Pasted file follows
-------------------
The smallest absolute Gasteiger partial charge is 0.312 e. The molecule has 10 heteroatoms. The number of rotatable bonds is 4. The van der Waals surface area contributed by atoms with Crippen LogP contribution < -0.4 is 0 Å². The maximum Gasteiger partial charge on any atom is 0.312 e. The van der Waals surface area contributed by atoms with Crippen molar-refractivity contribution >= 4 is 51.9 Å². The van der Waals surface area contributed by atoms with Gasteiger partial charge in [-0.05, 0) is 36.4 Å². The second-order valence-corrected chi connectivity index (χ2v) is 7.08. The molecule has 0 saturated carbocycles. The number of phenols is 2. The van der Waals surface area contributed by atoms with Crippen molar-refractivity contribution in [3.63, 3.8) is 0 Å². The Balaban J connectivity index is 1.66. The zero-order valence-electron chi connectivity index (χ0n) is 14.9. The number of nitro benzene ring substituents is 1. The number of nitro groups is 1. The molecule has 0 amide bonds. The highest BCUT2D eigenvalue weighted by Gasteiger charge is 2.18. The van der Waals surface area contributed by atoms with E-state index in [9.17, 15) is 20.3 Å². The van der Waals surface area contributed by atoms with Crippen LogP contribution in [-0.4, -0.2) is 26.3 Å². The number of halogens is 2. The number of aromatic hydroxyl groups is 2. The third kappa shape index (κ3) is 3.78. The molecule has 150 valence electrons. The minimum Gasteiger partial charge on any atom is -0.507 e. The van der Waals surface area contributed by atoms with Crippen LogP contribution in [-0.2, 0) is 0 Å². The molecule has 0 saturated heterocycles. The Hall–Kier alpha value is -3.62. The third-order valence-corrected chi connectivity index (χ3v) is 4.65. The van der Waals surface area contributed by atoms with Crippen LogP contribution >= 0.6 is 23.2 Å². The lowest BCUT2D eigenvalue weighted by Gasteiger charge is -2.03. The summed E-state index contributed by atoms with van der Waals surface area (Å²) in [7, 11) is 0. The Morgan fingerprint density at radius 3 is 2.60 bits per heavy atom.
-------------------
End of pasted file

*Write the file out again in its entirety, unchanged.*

The smallest absolute Gasteiger partial charge is 0.312 e. The molecule has 10 heteroatoms. The number of rotatable bonds is 4. The van der Waals surface area contributed by atoms with Crippen LogP contribution < -0.4 is 0 Å². The maximum Gasteiger partial charge on any atom is 0.312 e. The van der Waals surface area contributed by atoms with Crippen molar-refractivity contribution >= 4 is 51.9 Å². The van der Waals surface area contributed by atoms with Gasteiger partial charge in [-0.05, 0) is 36.4 Å². The second-order valence-corrected chi connectivity index (χ2v) is 7.08. The molecule has 0 saturated carbocycles. The number of phenols is 2. The van der Waals surface area contributed by atoms with Crippen molar-refractivity contribution in [3.63, 3.8) is 0 Å². The Balaban J connectivity index is 1.66. The zero-order valence-electron chi connectivity index (χ0n) is 14.9. The number of nitro benzene ring substituents is 1. The number of nitro groups is 1. The molecule has 0 amide bonds. The highest BCUT2D eigenvalue weighted by Gasteiger charge is 2.18. The van der Waals surface area contributed by atoms with E-state index in [9.17, 15) is 20.3 Å². The van der Waals surface area contributed by atoms with Crippen LogP contribution in [-0.4, -0.2) is 26.3 Å². The number of halogens is 2. The number of aromatic hydroxyl groups is 2. The third kappa shape index (κ3) is 3.78. The molecule has 150 valence electrons. The minimum Gasteiger partial charge on any atom is -0.507 e. The van der Waals surface area contributed by atoms with Crippen LogP contribution in [-0.2, 0) is 0 Å². The molecule has 0 saturated heterocycles. The Hall–Kier alpha value is -3.62. The third-order valence-corrected chi connectivity index (χ3v) is 4.65. The van der Waals surface area contributed by atoms with Crippen LogP contribution >= 0.6 is 23.2 Å². The lowest BCUT2D eigenvalue weighted by Gasteiger charge is -2.03. The summed E-state index contributed by atoms with van der Waals surface area (Å²) in [7, 11) is 0. The Morgan fingerprint density at radius 3 is 2.60 bits per heavy atom.